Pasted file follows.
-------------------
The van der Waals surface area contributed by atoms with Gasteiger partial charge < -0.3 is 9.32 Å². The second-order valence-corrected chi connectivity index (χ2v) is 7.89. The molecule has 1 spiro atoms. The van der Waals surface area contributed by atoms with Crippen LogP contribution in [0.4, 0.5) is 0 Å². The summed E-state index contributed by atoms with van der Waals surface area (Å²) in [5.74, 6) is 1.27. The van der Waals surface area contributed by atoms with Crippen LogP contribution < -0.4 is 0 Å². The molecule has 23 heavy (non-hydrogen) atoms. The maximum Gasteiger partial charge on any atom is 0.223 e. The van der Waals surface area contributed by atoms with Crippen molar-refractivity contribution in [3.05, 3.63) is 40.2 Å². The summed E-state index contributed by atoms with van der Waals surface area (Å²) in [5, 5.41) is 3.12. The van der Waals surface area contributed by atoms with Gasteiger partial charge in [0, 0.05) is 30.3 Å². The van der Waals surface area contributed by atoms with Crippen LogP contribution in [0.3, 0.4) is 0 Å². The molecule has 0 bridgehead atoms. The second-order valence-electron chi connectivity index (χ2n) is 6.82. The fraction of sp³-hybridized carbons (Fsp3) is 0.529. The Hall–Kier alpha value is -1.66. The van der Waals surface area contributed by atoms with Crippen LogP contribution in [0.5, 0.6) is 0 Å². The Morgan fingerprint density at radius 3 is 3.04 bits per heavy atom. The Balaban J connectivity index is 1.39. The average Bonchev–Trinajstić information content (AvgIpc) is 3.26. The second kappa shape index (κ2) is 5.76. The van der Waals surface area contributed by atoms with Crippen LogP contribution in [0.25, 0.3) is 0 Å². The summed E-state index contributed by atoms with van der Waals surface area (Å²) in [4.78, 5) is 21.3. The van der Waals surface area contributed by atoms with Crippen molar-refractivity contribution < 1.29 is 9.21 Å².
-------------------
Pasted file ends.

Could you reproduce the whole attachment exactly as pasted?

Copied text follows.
The van der Waals surface area contributed by atoms with Gasteiger partial charge < -0.3 is 9.32 Å². The second-order valence-corrected chi connectivity index (χ2v) is 7.89. The molecule has 1 spiro atoms. The van der Waals surface area contributed by atoms with Crippen LogP contribution in [0.4, 0.5) is 0 Å². The summed E-state index contributed by atoms with van der Waals surface area (Å²) in [5.74, 6) is 1.27. The van der Waals surface area contributed by atoms with Crippen LogP contribution < -0.4 is 0 Å². The molecule has 23 heavy (non-hydrogen) atoms. The maximum Gasteiger partial charge on any atom is 0.223 e. The van der Waals surface area contributed by atoms with Crippen molar-refractivity contribution in [3.05, 3.63) is 40.2 Å². The summed E-state index contributed by atoms with van der Waals surface area (Å²) in [5, 5.41) is 3.12. The van der Waals surface area contributed by atoms with Gasteiger partial charge in [0, 0.05) is 30.3 Å². The van der Waals surface area contributed by atoms with Crippen LogP contribution in [0.3, 0.4) is 0 Å². The molecule has 0 bridgehead atoms. The second-order valence-electron chi connectivity index (χ2n) is 6.82. The fraction of sp³-hybridized carbons (Fsp3) is 0.529. The Hall–Kier alpha value is -1.66. The van der Waals surface area contributed by atoms with Crippen LogP contribution in [0.5, 0.6) is 0 Å². The Morgan fingerprint density at radius 3 is 3.04 bits per heavy atom. The Balaban J connectivity index is 1.39. The average Bonchev–Trinajstić information content (AvgIpc) is 3.26. The second kappa shape index (κ2) is 5.76. The van der Waals surface area contributed by atoms with Crippen LogP contribution in [0.25, 0.3) is 0 Å². The summed E-state index contributed by atoms with van der Waals surface area (Å²) in [4.78, 5) is 21.3. The van der Waals surface area contributed by atoms with Crippen molar-refractivity contribution < 1.29 is 9.21 Å².